Yale Lecturer Todd Cort wants to discard the electoral college system, because it gives rural voters the voting power to challenge the dominance of the coastal elites. But in my opinion, Todd’s focus on minutiae of the electoral system misses the big picture.
The electoral college is thwarting our ability to battle global warming
Who (you might ask) is David Brearley?
Brearley plays a critical, and entirely accidental, role in climate change because of his position as the chair of the Committee on Postponed Parts within the Constitutional Convention of 1787. While drafting the U.S. Constitution, the convention left several “sticky questions” to Brearley’s Committee, such as the manner by which U.S. presidents would be elected. Brearley and the Committee were stuck between two difficult choices: election by the U.S. Congress or election by the voting public. The committee opted for a middle ground solution – an electoral college that would vote on behalf of the citizens, but which would be populated based on the number of congressional seats assigned to each State in the Union.
It is this solution, brilliant at the time, that leads us to Brearley’s legacy on climate change. Because over the course of the last 200 plus years, the electoral college, which provides for stronger voting power per person in more rural and less populated states, has elected four U.S. presidents who clearly lost the popular vote (1876, 1888, 2000 and 2016). Two of those elections have occurred during the period in which we have known about the causes and impacts of carbon dioxide emissions and climate change and in both cases, the impacts of those elections have very likely had profound impacts on our actions to address the challenge.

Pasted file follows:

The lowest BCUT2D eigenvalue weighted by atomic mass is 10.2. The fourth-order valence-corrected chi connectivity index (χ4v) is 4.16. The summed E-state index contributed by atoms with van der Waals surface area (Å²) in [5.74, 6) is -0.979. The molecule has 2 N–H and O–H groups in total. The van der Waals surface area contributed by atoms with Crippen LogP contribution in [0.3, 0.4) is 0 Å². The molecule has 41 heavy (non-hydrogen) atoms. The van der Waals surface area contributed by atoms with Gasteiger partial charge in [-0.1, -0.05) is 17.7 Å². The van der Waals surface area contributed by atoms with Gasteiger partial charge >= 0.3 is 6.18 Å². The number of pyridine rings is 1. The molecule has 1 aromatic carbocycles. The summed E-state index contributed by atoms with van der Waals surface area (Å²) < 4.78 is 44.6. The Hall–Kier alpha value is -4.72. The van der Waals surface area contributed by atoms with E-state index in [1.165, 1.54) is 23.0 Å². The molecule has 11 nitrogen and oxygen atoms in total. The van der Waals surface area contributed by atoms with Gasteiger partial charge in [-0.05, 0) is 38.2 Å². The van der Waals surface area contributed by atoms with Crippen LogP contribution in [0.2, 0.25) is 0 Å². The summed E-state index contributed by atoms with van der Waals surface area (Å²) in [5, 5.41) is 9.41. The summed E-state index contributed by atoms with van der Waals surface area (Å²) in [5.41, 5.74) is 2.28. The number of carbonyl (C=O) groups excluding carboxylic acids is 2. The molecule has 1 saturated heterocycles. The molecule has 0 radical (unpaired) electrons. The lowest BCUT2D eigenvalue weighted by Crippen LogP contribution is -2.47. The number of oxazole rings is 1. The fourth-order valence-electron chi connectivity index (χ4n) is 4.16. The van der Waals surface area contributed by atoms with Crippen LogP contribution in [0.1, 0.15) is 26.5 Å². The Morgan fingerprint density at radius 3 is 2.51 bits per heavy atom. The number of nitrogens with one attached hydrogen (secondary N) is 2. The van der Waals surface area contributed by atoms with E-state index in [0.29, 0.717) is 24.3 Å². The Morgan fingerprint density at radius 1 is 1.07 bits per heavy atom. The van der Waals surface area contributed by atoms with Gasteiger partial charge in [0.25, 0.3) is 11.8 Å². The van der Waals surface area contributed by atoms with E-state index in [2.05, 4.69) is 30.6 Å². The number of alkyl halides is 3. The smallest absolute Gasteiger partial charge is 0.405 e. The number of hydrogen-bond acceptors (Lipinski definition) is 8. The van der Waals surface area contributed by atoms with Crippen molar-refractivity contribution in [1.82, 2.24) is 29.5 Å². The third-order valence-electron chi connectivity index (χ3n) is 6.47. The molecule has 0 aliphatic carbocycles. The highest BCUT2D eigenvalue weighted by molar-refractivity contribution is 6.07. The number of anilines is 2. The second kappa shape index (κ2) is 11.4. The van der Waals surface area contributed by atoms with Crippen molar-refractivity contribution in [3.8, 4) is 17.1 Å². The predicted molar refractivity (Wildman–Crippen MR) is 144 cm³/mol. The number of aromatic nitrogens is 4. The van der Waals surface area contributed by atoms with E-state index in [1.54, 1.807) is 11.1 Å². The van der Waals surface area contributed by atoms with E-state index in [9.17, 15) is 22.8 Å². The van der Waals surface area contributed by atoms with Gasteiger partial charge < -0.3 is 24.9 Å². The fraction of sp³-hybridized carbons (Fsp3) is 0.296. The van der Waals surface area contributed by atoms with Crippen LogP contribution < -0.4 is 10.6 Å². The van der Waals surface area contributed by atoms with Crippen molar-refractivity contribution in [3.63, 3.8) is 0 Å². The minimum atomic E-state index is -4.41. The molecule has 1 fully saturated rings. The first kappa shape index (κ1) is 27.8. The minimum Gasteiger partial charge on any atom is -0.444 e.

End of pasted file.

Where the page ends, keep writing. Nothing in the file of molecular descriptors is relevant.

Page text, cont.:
The Obama administration did not solve climate change, but it did make significant strides both domestically and in international agreements. Obama signed the Paris Climate Accord of 2015 and his EPA finalized the Clean Power Plan in the United States. Perhaps more significantly, President Obama opened the doors of politics to embrace what is a known fact in the scientific community, thereby allowing climate change to be mainstreamed for a wider swath of the country.
Which brings us to November, 2016. Once again, the electoral college system has elected a U.S. president in opposition to the popular vote in the form of Donald Trump. Hindsight in four years will tell us of the legacy of the Trump administration on climate change, but, despite a recent pledge to keep an “open mind” on the subject, the statements and commitments from the administration to date provide strong reasons for anticipating which way he’ll go.
Did the electoral college system deliver an unfair victory to Trump? The following is President-elect Donald Trump’s response to this suggestion;
Both candidates knew the rules. Nobody would have given Trump any quarter if he won the popular vote, but lost the electoral college. Trump campaigned to win, under the rules of the system as it stood. Hillary made plenty of mistakes – she reportedly derided her husband Bill Clinton, when he warned her she needed to spend more time chasing rural voters, rural voters who ultimately swung their support behind Donald Trump.